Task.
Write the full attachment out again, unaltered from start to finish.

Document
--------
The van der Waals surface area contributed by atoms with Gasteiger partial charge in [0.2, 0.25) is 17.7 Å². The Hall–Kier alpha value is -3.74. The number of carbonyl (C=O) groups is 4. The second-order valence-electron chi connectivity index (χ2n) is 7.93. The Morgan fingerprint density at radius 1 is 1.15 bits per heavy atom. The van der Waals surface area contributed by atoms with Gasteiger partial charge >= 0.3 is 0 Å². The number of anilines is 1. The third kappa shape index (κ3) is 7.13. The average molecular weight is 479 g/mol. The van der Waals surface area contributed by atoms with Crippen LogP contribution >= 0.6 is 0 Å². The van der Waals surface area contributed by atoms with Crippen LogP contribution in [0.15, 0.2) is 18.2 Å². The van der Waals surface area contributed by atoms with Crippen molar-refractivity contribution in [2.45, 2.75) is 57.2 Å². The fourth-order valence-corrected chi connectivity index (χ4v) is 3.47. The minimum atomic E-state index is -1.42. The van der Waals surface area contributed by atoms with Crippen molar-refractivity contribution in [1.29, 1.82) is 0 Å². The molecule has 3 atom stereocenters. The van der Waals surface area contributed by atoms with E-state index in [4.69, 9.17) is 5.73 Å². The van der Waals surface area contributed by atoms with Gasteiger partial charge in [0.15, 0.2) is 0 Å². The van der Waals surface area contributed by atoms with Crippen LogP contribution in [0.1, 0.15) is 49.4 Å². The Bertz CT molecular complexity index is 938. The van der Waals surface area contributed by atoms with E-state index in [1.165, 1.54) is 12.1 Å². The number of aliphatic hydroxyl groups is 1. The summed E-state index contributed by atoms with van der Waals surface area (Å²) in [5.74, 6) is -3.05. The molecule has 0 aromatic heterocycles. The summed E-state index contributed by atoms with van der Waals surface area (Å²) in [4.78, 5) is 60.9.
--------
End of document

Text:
The van der Waals surface area contributed by atoms with Gasteiger partial charge in [0.2, 0.25) is 17.7 Å². The Hall–Kier alpha value is -3.74. The number of carbonyl (C=O) groups is 4. The second-order valence-electron chi connectivity index (χ2n) is 7.93. The Morgan fingerprint density at radius 1 is 1.15 bits per heavy atom. The van der Waals surface area contributed by atoms with Gasteiger partial charge >= 0.3 is 0 Å². The number of anilines is 1. The third kappa shape index (κ3) is 7.13. The average molecular weight is 479 g/mol. The van der Waals surface area contributed by atoms with Crippen LogP contribution >= 0.6 is 0 Å². The van der Waals surface area contributed by atoms with Crippen LogP contribution in [0.15, 0.2) is 18.2 Å². The van der Waals surface area contributed by atoms with Crippen molar-refractivity contribution in [2.45, 2.75) is 57.2 Å². The fourth-order valence-corrected chi connectivity index (χ4v) is 3.47. The minimum atomic E-state index is -1.42. The van der Waals surface area contributed by atoms with Crippen molar-refractivity contribution in [1.29, 1.82) is 0 Å². The molecule has 3 atom stereocenters. The van der Waals surface area contributed by atoms with E-state index in [4.69, 9.17) is 5.73 Å². The van der Waals surface area contributed by atoms with Gasteiger partial charge in [0.15, 0.2) is 0 Å². The van der Waals surface area contributed by atoms with Crippen LogP contribution in [0.1, 0.15) is 49.4 Å². The Bertz CT molecular complexity index is 938. The van der Waals surface area contributed by atoms with E-state index in [1.165, 1.54) is 12.1 Å². The number of aliphatic hydroxyl groups is 1. The summed E-state index contributed by atoms with van der Waals surface area (Å²) in [5.74, 6) is -3.05. The molecule has 0 aromatic heterocycles. The summed E-state index contributed by atoms with van der Waals surface area (Å²) in [4.78, 5) is 60.9.